Brian Carruthers-Dublin-Eire has added a photo to the pool:
[order] Passeriformes | [family] Alaudidae | [latin] Galerida cristata | [UK] Crested Lark | [FR] Cochevis huppé | [DE] Haubenlerche | [ES] Cogujada Común | [IT] Cappellaccia | [NL] Kuifleeuwerik
spanwidth min.: 32 cm
spanwidth max.: 36 cm
size min.: 17 cm
size max.: 19 cm
incubation min.: 11 days
incubation max.: 13 days
fledging min.: 9 days
fledging max.: 12 days
eggs min.: 3
eggs max.: 6
17 cm in size with a wingspan of 30-38 cm. Medium sized lark, with long spiky crest on rear crown, portly character on ground stemming most from usually deep belly and rather short tail. Distinctly bulkier about head and body, with rather long, strong bill and rather short, broad tail. Plumage pattern and colors, stronger facial marks, heavy moustaches, more open chest streaks on paler ground, more uniform upperparts and buff outer tail feathers.
Variety of habitats, mainly open areas with sparse vegetation, also cultivated land and other man-made semideserts such as railways, airfields, and wastelands. Where it co-occurs with the Thekla lark, the crested lark occupies the plains, the Thekla inhabits rocky and bushy slopes.
Galerida cristata is a widespread resident across much of Europe (except the north), which accounts for less than half of its global range. Its European breeding population is very large (>3,600,000 pairs), but underwent a moderate decline between 1970- 1990. Although the species was stable overall during 1990-2000-with stable or increasing trends in south-eastern Europe compensating for declines farther north- its population has clearly not yet recovered to the level that preceded its decline.
Diet is mainly based on plant material and fewer invertebrates in winter. Most food taken from on or below ground surface. Digs with blows of bill to left and right. Will take insects by aerial-pursuit and stripping wings off before eating body.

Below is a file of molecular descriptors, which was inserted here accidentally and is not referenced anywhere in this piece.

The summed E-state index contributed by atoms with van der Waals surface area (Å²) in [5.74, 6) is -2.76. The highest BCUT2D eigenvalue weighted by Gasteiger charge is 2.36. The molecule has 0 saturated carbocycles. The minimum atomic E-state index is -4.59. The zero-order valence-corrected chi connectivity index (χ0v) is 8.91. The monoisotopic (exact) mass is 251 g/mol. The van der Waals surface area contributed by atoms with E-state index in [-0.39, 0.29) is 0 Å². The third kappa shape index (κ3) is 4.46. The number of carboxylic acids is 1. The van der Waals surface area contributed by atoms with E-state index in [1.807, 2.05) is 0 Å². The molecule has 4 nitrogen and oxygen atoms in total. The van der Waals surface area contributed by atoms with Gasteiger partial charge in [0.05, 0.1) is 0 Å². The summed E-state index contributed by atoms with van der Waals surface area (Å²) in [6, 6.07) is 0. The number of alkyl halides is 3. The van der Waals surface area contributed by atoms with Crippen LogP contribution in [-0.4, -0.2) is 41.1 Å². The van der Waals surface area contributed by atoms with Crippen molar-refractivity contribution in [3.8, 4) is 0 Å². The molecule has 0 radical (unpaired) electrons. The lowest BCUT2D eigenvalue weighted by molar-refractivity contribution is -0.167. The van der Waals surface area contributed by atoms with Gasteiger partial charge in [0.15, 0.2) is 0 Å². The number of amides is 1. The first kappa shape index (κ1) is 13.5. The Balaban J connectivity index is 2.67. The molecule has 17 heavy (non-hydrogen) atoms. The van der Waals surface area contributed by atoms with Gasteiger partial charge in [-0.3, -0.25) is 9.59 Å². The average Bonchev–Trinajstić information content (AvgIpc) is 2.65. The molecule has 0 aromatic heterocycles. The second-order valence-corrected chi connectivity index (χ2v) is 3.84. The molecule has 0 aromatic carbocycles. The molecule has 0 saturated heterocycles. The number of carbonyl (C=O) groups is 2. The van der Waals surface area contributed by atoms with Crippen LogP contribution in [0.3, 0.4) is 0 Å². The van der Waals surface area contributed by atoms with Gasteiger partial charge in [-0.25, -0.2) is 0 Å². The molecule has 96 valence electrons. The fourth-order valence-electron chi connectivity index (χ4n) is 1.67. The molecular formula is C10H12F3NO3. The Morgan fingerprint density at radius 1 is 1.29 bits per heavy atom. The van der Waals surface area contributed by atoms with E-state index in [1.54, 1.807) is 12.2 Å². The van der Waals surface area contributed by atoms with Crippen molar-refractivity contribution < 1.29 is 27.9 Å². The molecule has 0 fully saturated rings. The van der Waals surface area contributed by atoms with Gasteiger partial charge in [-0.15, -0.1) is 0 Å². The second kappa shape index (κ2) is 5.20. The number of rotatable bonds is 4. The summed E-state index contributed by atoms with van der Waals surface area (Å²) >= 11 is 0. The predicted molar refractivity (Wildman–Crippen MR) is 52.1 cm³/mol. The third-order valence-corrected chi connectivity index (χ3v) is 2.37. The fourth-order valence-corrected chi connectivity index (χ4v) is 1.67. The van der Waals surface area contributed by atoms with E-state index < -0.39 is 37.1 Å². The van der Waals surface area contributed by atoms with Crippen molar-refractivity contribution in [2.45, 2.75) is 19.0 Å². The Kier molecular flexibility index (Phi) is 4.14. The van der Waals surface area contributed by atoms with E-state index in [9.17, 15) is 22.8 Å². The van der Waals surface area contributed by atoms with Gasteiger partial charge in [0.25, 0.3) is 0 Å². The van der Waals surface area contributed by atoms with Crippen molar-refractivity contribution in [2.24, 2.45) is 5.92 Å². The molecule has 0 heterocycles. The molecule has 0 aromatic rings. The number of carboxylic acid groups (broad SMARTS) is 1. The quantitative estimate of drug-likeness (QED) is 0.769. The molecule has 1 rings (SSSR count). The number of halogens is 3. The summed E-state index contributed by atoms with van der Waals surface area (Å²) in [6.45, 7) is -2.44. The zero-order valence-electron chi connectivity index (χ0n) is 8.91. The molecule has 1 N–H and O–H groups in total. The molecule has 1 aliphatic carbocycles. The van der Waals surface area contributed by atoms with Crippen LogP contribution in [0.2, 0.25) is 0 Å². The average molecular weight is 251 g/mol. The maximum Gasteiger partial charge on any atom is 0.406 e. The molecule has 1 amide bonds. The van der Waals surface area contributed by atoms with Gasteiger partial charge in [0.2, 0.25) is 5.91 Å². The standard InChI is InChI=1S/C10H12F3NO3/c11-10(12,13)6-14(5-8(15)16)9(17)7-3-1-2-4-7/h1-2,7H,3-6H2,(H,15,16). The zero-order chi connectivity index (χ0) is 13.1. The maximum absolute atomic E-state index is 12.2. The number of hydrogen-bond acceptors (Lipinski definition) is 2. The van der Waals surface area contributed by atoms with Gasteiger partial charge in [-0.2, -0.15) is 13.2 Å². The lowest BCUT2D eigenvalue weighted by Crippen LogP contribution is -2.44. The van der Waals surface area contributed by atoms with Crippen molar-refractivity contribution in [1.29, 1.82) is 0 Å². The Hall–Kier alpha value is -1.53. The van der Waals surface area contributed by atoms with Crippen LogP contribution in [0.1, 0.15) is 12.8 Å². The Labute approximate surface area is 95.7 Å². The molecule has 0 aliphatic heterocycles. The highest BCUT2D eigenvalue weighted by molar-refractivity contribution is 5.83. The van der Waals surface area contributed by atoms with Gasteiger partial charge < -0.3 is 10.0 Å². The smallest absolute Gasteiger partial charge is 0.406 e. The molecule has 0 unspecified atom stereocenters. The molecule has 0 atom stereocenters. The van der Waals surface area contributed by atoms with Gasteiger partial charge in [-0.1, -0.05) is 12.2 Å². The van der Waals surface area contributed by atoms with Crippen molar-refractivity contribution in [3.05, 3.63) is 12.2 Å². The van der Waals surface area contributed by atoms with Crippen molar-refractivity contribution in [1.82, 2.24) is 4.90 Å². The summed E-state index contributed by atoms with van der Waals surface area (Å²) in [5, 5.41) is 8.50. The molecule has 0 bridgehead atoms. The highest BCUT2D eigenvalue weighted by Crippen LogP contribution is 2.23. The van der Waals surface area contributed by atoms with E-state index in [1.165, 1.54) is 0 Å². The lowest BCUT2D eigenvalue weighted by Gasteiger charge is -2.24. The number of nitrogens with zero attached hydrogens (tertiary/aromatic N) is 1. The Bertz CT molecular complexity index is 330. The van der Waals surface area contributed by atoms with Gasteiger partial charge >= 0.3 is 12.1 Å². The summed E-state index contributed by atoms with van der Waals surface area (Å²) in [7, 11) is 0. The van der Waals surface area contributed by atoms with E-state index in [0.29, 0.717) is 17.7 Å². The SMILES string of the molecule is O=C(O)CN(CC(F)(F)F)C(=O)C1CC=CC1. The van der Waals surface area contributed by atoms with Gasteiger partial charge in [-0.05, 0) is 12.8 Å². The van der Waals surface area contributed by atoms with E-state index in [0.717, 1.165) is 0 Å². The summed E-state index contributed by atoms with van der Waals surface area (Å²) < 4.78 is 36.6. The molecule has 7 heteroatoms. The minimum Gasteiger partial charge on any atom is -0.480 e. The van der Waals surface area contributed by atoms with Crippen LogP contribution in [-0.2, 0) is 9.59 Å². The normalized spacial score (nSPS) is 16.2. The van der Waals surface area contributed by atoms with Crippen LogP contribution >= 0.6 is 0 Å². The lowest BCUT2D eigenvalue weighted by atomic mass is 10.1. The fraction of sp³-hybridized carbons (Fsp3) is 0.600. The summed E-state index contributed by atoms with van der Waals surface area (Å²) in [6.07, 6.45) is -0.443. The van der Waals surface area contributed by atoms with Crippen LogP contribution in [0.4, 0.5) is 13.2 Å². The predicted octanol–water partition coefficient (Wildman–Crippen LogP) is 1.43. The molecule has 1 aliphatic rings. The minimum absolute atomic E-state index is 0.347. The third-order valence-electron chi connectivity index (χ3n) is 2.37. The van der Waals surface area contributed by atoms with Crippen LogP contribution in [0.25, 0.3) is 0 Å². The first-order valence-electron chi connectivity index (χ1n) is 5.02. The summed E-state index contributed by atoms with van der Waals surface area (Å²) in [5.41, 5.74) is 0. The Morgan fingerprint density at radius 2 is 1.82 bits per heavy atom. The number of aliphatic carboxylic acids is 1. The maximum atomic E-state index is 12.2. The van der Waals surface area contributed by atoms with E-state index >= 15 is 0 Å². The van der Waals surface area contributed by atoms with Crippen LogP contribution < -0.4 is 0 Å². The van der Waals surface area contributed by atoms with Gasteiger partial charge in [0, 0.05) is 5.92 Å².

This species has a large range, with an estimated global Extent of Occurrence of 10,000,000 km². It has a large global population, including an estimated 7,100,000-15,000,000 individuals in Europe (BirdLife International in prep.). Global population trends have not been quantified, but the species is not believed to approach the thresholds for the population decline criterion of the IUCN Red List (i.e. declining more than 30% in ten years or three generations). For these reasons, the species is evaluated as Least Concern. [conservation status from birdlife.org]
Nest on ground out in the open, or in shelter of low shrub or tussock, also under low bank. The nest is a shallow depression with untidy lining of grass or other vegetation. A new nest is built for each clutch by female only, taking 2-4 days. The 3-5 eggs are smooth and glossy, off-white to grey white,finely spotted and speckled buff-brown and grey. Incubation lasts about 11-13 days and is performed by female only, though male may stand covering the eggs while the female is away from nest.
Largely migratory in north of FSU breeding range. Mainly resident elsewhere; some dispersal occurs, but scale uncertain. Apparently sedentary in North Africa and Middle East, where birds show much subspeciation and adaptation of plumage colour to that of local soils.